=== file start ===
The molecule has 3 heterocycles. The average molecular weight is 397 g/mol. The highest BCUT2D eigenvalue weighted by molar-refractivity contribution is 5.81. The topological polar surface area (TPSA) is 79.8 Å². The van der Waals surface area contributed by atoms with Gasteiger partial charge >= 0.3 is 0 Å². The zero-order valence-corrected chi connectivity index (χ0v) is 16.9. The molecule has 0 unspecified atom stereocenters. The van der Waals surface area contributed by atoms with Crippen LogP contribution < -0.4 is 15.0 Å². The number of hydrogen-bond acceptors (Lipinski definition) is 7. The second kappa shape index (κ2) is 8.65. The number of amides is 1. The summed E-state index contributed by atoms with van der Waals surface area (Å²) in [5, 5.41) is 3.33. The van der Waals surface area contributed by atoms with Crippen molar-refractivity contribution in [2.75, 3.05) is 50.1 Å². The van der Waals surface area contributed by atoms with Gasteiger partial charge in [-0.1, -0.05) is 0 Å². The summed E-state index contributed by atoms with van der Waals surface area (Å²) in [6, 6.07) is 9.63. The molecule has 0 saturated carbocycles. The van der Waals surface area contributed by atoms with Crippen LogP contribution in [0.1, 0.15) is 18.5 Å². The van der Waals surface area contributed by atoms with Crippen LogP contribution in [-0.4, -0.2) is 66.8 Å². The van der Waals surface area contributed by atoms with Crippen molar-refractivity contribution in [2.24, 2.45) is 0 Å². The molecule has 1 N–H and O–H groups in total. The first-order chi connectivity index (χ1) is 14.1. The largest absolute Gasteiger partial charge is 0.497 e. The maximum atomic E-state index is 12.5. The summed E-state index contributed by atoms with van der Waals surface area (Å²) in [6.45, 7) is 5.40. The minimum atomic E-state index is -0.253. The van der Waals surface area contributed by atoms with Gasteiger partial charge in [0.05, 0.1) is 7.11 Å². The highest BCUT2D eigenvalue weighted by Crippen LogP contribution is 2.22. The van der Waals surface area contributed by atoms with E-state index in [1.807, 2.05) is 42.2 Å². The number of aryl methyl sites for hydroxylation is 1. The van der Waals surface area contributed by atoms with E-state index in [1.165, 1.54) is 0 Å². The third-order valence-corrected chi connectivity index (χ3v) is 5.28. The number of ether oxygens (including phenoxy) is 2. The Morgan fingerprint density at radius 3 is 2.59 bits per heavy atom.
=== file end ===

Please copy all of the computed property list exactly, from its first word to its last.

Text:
The molecule has 3 heterocycles. The average molecular weight is 397 g/mol. The highest BCUT2D eigenvalue weighted by molar-refractivity contribution is 5.81. The topological polar surface area (TPSA) is 79.8 Å². The van der Waals surface area contributed by atoms with Gasteiger partial charge >= 0.3 is 0 Å². The zero-order valence-corrected chi connectivity index (χ0v) is 16.9. The molecule has 0 unspecified atom stereocenters. The van der Waals surface area contributed by atoms with Crippen LogP contribution < -0.4 is 15.0 Å². The number of hydrogen-bond acceptors (Lipinski definition) is 7. The second kappa shape index (κ2) is 8.65. The number of amides is 1. The summed E-state index contributed by atoms with van der Waals surface area (Å²) in [5, 5.41) is 3.33. The van der Waals surface area contributed by atoms with Crippen molar-refractivity contribution in [2.75, 3.05) is 50.1 Å². The van der Waals surface area contributed by atoms with Gasteiger partial charge in [-0.1, -0.05) is 0 Å². The summed E-state index contributed by atoms with van der Waals surface area (Å²) in [6, 6.07) is 9.63. The molecule has 0 saturated carbocycles. The van der Waals surface area contributed by atoms with Crippen LogP contribution in [0.1, 0.15) is 18.5 Å². The van der Waals surface area contributed by atoms with Crippen LogP contribution in [-0.4, -0.2) is 66.8 Å². The van der Waals surface area contributed by atoms with Crippen molar-refractivity contribution in [2.24, 2.45) is 0 Å². The molecule has 1 N–H and O–H groups in total. The first-order chi connectivity index (χ1) is 14.1. The largest absolute Gasteiger partial charge is 0.497 e. The maximum atomic E-state index is 12.5. The summed E-state index contributed by atoms with van der Waals surface area (Å²) in [6.45, 7) is 5.40. The minimum atomic E-state index is -0.253. The van der Waals surface area contributed by atoms with Gasteiger partial charge in [0.05, 0.1) is 7.11 Å². The highest BCUT2D eigenvalue weighted by Crippen LogP contribution is 2.22. The van der Waals surface area contributed by atoms with E-state index in [1.807, 2.05) is 42.2 Å². The number of aryl methyl sites for hydroxylation is 1. The van der Waals surface area contributed by atoms with E-state index in [1.165, 1.54) is 0 Å². The third-order valence-corrected chi connectivity index (χ3v) is 5.28. The number of ether oxygens (including phenoxy) is 2. The Morgan fingerprint density at radius 3 is 2.59 bits per heavy atom.